Monday, 20 June 2016

The 2016 Wildebeest migration has begun.

Its official the 2016 wildebeest migration has begun. This elegant creatures were sighted at sand river crossing point and it’s expected that any time from now they will start crossing over.
The wildebeest migration “one of the seventh wonder of the world” happens every year between the months of June to the end of October.  The wildebeest accompanied by zebras, gazelles and antelopes journey in a straight line from the Serengeti eco system to the Masai Mara eco system. 

They travel all the way to the Mara river banks and camp there for a week or two just waiting for one of the wildebeest to jump in the river and cross over and soon as that happens they all follow. Many of the weak, old and young ones perish at the jaws of crocodiles which the river is infested with as well as at the jaws of the big cats which place themselves strategically on the river banks to get a kill.
The migration is triggered by lack of vegetation on the Serengeti eco system where gnu are forced to move to the Masai Mara eco system where at the beginning of the migration the vegetation on the Mara reserve is lush. For three months the wildebeest feed on the vegetation clearing everything and by end of October they are forced to go back to the Serengeti reserve where they find plenty to feed on for the rest of the year.  

However over the years we have seen hostility between Tanzania and Kenyan citizens. This has resulted to Tanzania citizen lighting wild fires to deter this natural event from happening but all they have managed to do is delay it by a couple of weeks or so. This rivalry has continued to happen while both governments keep quiet about it.  Well the person that bears the weight off it all is the tourists who are eager to witness this rare wildlife event only to bear witness to how ugly human behavior can be. Tourist end up going back home disappointed or spending more on accommodation hoping to wait it out for a some days or so. Some get lucky and others go back even more disappointed.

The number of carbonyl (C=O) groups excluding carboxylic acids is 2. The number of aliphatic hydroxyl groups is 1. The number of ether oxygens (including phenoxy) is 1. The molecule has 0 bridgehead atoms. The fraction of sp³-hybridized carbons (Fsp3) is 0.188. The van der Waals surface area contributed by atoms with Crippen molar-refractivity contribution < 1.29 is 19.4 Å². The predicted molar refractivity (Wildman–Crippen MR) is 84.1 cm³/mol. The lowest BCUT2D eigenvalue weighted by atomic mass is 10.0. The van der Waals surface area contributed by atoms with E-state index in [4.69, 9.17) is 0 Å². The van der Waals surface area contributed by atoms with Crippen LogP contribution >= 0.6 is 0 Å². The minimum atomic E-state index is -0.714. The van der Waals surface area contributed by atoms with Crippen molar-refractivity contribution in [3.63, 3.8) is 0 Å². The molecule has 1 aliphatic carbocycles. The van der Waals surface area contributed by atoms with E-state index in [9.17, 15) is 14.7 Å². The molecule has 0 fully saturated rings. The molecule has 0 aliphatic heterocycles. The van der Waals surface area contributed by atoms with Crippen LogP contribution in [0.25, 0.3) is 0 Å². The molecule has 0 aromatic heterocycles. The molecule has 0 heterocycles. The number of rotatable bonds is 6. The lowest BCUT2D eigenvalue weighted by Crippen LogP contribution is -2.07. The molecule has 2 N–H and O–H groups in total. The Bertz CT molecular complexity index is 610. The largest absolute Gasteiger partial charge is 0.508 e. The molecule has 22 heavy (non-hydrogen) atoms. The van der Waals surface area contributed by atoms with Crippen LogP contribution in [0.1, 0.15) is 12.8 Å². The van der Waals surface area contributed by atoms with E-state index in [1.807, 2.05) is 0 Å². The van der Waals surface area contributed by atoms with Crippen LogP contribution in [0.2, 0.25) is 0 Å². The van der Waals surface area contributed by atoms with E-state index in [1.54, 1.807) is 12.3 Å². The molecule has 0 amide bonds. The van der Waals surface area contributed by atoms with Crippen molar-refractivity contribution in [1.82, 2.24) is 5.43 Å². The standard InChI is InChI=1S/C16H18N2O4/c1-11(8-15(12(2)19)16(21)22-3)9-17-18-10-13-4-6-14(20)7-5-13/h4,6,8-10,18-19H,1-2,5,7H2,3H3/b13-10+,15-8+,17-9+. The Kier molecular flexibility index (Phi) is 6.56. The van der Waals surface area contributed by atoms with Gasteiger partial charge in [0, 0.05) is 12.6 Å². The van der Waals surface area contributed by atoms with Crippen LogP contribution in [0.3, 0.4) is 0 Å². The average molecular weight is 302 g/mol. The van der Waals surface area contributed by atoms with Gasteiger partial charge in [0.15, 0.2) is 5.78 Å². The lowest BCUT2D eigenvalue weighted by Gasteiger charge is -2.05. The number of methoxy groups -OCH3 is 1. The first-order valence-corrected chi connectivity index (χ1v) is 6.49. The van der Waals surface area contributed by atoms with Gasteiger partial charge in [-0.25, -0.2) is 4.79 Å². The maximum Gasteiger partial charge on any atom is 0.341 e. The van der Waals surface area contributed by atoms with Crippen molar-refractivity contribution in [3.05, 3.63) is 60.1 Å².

It would be a great thing for the locals to understand that they cannot interfere with one of the seventh wonder of the world. Both governments should come out and condemn this actions by few who are out to destroy one of the greatest movement of wildlife in the world.  It’s a rare and very unique event that attracts millions of people from around the world and the sad thing is that we take it for granted. I call upon every East African to rise to the occasion and speak loudly condemning this destruction because our economies rely on revenue we get from tourist who travel miles and miles to come to witness this rare spectacle. Will you be among those who speak out or will you be silent and ignorant about what’s happening the ball is in your court. What say you East Africans?  

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